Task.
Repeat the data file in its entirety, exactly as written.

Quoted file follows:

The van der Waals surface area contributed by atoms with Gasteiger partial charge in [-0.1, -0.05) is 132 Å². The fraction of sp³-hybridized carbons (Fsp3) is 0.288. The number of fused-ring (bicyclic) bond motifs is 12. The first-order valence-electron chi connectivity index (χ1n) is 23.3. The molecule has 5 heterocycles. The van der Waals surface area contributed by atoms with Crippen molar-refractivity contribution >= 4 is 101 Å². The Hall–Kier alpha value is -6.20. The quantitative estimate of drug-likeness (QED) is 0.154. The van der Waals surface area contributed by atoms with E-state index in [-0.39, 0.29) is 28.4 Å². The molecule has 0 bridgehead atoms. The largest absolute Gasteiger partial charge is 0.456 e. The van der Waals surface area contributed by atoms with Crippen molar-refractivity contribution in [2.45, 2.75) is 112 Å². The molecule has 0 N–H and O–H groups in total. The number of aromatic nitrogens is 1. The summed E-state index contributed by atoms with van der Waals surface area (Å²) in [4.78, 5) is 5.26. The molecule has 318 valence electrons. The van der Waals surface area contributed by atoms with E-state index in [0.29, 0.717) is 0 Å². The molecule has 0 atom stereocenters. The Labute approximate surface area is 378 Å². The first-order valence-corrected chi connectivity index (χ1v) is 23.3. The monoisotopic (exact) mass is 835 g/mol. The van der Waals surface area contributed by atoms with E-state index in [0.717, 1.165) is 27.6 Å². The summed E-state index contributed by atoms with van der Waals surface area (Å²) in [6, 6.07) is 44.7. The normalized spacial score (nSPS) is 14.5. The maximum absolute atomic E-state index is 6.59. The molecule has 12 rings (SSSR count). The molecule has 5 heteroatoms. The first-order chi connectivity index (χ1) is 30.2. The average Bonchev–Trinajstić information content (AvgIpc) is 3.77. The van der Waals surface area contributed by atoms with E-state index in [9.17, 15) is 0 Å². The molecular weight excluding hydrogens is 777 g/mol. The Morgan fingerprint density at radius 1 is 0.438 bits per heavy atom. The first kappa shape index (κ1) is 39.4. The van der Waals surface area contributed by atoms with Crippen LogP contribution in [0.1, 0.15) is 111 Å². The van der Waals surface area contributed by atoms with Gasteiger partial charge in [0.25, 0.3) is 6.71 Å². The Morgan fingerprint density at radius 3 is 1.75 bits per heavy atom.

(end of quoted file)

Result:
The van der Waals surface area contributed by atoms with Gasteiger partial charge in [-0.1, -0.05) is 132 Å². The fraction of sp³-hybridized carbons (Fsp3) is 0.288. The number of fused-ring (bicyclic) bond motifs is 12. The first-order valence-electron chi connectivity index (χ1n) is 23.3. The molecule has 5 heterocycles. The van der Waals surface area contributed by atoms with Crippen molar-refractivity contribution >= 4 is 101 Å². The Hall–Kier alpha value is -6.20. The quantitative estimate of drug-likeness (QED) is 0.154. The van der Waals surface area contributed by atoms with E-state index in [-0.39, 0.29) is 28.4 Å². The molecule has 0 bridgehead atoms. The largest absolute Gasteiger partial charge is 0.456 e. The van der Waals surface area contributed by atoms with Crippen molar-refractivity contribution in [2.45, 2.75) is 112 Å². The molecule has 0 N–H and O–H groups in total. The number of aromatic nitrogens is 1. The summed E-state index contributed by atoms with van der Waals surface area (Å²) in [4.78, 5) is 5.26. The molecule has 318 valence electrons. The van der Waals surface area contributed by atoms with E-state index in [0.29, 0.717) is 0 Å². The molecule has 0 atom stereocenters. The Labute approximate surface area is 378 Å². The first-order valence-corrected chi connectivity index (χ1v) is 23.3. The monoisotopic (exact) mass is 835 g/mol. The van der Waals surface area contributed by atoms with E-state index in [0.717, 1.165) is 27.6 Å². The summed E-state index contributed by atoms with van der Waals surface area (Å²) in [6, 6.07) is 44.7. The normalized spacial score (nSPS) is 14.5. The maximum absolute atomic E-state index is 6.59. The molecule has 12 rings (SSSR count). The molecule has 5 heteroatoms. The first-order chi connectivity index (χ1) is 30.2. The average Bonchev–Trinajstić information content (AvgIpc) is 3.77. The van der Waals surface area contributed by atoms with E-state index in [9.17, 15) is 0 Å². The molecular weight excluding hydrogens is 777 g/mol. The Morgan fingerprint density at radius 1 is 0.438 bits per heavy atom. The first kappa shape index (κ1) is 39.4. The van der Waals surface area contributed by atoms with Crippen LogP contribution in [0.1, 0.15) is 111 Å². The van der Waals surface area contributed by atoms with Gasteiger partial charge in [0.25, 0.3) is 6.71 Å². The Morgan fingerprint density at radius 3 is 1.75 bits per heavy atom.